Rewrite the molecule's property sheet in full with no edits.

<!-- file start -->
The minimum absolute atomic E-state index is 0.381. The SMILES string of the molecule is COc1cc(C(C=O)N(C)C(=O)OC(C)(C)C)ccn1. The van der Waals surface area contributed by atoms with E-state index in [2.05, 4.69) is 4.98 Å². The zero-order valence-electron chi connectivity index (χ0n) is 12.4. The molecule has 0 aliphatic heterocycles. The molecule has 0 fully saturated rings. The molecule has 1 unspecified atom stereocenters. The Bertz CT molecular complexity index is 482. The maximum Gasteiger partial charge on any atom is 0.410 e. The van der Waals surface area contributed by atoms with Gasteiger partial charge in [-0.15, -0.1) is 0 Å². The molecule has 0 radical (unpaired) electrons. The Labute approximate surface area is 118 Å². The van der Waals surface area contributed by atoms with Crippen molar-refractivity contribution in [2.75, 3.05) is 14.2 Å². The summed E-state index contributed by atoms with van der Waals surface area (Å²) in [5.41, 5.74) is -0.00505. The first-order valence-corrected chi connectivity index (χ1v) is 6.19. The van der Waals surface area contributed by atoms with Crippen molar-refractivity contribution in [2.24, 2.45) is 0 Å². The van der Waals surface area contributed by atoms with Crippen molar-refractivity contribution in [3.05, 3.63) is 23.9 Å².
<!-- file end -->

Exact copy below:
The minimum absolute atomic E-state index is 0.381. The SMILES string of the molecule is COc1cc(C(C=O)N(C)C(=O)OC(C)(C)C)ccn1. The van der Waals surface area contributed by atoms with E-state index in [2.05, 4.69) is 4.98 Å². The zero-order valence-electron chi connectivity index (χ0n) is 12.4. The molecule has 0 aliphatic heterocycles. The molecule has 0 fully saturated rings. The molecule has 1 unspecified atom stereocenters. The Bertz CT molecular complexity index is 482. The maximum Gasteiger partial charge on any atom is 0.410 e. The van der Waals surface area contributed by atoms with Gasteiger partial charge in [-0.15, -0.1) is 0 Å². The molecule has 0 radical (unpaired) electrons. The Labute approximate surface area is 118 Å². The van der Waals surface area contributed by atoms with Crippen molar-refractivity contribution in [2.75, 3.05) is 14.2 Å². The summed E-state index contributed by atoms with van der Waals surface area (Å²) in [5.41, 5.74) is -0.00505. The first-order valence-corrected chi connectivity index (χ1v) is 6.19. The van der Waals surface area contributed by atoms with Crippen molar-refractivity contribution in [2.24, 2.45) is 0 Å². The van der Waals surface area contributed by atoms with Crippen molar-refractivity contribution in [3.05, 3.63) is 23.9 Å².